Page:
SyncTV claims it's bringing a video content distribution system to a wider audience.
It looks like 2011 is the year it becomes a lot easier to be a video content distributor.
A few months ago, SyncTV provided content distributors with a unified platform for delivering shows and movies across a wide variety of devices -- from set-top boxes and Blu-ray Disc players to Android-powered phones.
Execs tell us it has since signed up a whole slew of content partners, from NBC Universal to Japanese anime distributor DLE Inc.. They're also in talks to add more providers from the U.S., Europe and Asia in the coming months.
In an interview with BYTE, Alex Garcia-Tobar, CEO of SyncTV, described his strategy to make SyncTV the leading IP-based entertainment distributor by providing a single turnkey package.
Encoding, content protection, monetization, user management, device compatibility -- Garcia-Tobar claims it's all accessible through a single web-based interface.
Garcia-Tobar told us the vision for SyncTV is universal coverage, and says they already offer a wide range of supported devices. We previewed a roadmap for development of additional devices and platforms, with more more to come.
SyncTV supports digital rights management, including a number of subscription and pay-per-view models. Support for advertising is also an integrated part of the platform, with feeds from multiple ad networks for targeted placement within the SyncTV range of video content.
Even small video producers can tap into and gain access to distribution, advertising, and management tools.
SyncTV provides fully automated administrator functionality available to the smallest media distributor, and Garcia-Tobar claims this platform can scale to the largest global networks.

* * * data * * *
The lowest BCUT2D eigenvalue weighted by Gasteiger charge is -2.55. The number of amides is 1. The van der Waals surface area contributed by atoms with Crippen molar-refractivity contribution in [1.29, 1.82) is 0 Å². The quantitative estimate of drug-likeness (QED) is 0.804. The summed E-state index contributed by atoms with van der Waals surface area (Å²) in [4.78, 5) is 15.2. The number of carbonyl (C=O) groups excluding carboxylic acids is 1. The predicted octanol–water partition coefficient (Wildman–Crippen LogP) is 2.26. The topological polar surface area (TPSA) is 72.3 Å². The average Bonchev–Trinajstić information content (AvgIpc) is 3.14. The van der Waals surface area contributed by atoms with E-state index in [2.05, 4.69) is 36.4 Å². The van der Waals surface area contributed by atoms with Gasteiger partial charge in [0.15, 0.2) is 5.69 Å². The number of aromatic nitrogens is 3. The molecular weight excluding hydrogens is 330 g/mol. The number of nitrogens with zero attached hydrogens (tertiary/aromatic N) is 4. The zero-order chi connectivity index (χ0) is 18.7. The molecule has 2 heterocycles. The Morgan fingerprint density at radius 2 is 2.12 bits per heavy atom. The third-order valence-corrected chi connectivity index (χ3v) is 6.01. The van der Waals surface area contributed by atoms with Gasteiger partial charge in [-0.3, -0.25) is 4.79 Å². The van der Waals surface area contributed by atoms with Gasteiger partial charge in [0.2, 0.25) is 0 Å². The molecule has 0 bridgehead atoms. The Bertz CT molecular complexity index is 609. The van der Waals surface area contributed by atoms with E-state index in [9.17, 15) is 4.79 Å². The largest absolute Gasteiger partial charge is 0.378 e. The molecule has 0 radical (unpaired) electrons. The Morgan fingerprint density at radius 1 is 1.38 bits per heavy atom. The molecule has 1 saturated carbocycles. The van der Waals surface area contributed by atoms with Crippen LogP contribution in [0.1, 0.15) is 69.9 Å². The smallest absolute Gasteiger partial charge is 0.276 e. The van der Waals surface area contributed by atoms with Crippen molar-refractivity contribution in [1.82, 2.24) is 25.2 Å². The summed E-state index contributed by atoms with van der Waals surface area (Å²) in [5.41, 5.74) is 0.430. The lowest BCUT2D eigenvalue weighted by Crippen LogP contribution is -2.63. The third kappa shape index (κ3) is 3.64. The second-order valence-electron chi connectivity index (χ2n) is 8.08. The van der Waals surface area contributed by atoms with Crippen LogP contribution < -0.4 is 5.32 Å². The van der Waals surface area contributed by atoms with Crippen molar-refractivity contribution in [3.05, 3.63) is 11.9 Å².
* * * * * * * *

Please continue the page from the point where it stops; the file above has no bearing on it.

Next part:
The availability of this “back of house” processing promises to make it easier for even the smallest video producer to bring their product to market.
While BYTE has yet to see SyncTV in operation, if SyncTV delivers on its promise, it will be a significant step in breaking down the hold of major studios and networks on the distribution and commercialization of video entertainment.
What's striking is how platforms like SyncTV make possible the independent commercialism of video on a massive scale. What has taken pioneering internet video producers like the TWIT Network and Revision 3 years to develop can now be replicated in a matter of days.
For example, today we find more high quality video podcasts available than ever before. But the podcasting model limits the creator’s ability to manage digital rights or charge per view or per subscription. Many devices support podcasting, but it's still up to the end user to handle subscribing and downloading, and the creator’s ability to develop a brand around the podcast is limited. SyncTV could potentially address these needs for video producers large or small.
The real proof of SyncTV's claims will come when more major players sign on, and talks are reportedly under way to make this happen. It's not just for the sake of getting big-name content pushed through SyncTV's system, but also to see how one of SyncTV's other claims holds up: The ability to deliver content scaled to fit network capacity and demand.
With high-speed bandwidth in the U.S. lagging so far behind much of the developed world, any interim technical solution is going to be welcome. BYTE looks forward to a deep review of SyncTV soon.
BYTE senior editor Mike Rothman and BYTE's managing editor of reviews Serdar Yegulalp co-wrote this article.
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